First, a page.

As a reading extension, you might also want to obtain a copy of the following picture book, about a little girl who becomes a cave artist: First Painter by Kathryn Lasky, illustrated by Rocco Baviera (DK Publishing, 2000).

For a related type of prehistoric art originating from different time periods and parts of the world, introduce your class to Rock Art. Depending on your location within the U.S., you can relate the cave paintings to the more recent rock painting in your school's geographic region. The EDSITEment-reviewed resource ArchNet includes a section on Rock Art that contains links to several on the topic of prehistoric art around the world, including: Contemporary Approaches to World Rock Art, EuRA (European Rock Art), and the Ancient World Web. For general introductions to the archaeology of rock and cave painting, see "What is Rock Art?" from Arizona State University, Deer Valley Rock Art Center.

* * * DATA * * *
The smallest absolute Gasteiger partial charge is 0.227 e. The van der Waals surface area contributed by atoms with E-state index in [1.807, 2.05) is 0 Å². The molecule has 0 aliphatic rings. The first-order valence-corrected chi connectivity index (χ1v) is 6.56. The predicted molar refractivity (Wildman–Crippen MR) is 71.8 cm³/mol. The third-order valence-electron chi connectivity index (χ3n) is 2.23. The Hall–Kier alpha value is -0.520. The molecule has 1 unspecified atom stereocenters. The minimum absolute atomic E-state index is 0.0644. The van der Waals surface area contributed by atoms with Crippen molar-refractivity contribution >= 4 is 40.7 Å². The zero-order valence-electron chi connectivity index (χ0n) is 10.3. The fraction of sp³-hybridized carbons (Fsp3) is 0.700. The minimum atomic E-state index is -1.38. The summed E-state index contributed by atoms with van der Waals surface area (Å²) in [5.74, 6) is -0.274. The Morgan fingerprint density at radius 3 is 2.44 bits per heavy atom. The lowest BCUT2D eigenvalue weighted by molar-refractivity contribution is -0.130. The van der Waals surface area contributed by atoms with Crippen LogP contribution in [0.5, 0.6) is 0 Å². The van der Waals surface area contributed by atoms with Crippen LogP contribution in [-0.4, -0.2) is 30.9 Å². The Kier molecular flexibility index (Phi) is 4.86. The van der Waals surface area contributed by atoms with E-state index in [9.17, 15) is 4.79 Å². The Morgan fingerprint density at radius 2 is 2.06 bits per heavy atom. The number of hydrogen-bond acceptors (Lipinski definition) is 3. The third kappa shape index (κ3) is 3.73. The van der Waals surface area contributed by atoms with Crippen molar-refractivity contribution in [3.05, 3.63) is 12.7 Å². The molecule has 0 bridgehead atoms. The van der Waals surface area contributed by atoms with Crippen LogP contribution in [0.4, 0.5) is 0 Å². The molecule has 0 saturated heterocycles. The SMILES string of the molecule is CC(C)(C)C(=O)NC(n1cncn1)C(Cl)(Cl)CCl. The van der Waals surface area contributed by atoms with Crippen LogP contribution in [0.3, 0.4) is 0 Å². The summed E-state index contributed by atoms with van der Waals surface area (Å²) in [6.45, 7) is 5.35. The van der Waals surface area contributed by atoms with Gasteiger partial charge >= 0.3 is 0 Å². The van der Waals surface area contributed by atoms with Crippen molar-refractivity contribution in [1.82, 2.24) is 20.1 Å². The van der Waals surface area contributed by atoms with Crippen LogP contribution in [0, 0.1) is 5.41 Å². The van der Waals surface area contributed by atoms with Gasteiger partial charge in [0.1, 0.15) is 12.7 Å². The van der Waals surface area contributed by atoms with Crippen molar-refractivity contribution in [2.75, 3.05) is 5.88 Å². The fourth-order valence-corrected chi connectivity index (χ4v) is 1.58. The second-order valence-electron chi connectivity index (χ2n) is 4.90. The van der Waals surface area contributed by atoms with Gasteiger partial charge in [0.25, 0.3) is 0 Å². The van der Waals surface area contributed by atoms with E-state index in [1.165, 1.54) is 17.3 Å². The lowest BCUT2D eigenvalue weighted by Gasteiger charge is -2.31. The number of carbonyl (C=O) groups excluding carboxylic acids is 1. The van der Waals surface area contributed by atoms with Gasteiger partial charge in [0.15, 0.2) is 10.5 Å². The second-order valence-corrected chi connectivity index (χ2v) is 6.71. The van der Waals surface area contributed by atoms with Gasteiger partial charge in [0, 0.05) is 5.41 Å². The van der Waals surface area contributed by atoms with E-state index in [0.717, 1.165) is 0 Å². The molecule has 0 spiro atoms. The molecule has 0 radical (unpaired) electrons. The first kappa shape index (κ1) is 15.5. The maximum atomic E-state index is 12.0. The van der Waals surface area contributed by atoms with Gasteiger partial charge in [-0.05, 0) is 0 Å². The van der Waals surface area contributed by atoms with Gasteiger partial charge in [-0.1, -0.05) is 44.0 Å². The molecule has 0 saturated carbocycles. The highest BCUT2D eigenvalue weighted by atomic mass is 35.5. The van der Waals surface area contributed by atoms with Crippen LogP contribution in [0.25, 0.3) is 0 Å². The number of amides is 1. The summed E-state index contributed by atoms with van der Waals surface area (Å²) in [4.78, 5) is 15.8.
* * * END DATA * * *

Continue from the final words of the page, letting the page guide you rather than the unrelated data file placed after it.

The Basics

Time Required

3 class periods

Subject Areas

Art and Culture > Subject Matter > Anthropology

History and Social Studies

Art and Culture > Subject Matter > Archaeology

History and Social Studies > Place > Europe

History and Social Studies > World > The Ancient World (3500 BCE-500 CE)

Art and Culture > Medium > Visual Arts

History and Social Studies > World

History and Social Studies > Place

Art and Culture

Skills

Critical analysis

Interpretation

Logical reasoning

Visual art analysis

Resources

Student Resources

Launchpad for Activity 3: How Did the Flintstones Really Live?

Media

Auroch (prehistoric cattle) painting, Lascaux cave, France.

Credit: Courtesy of The French Ministry of Culture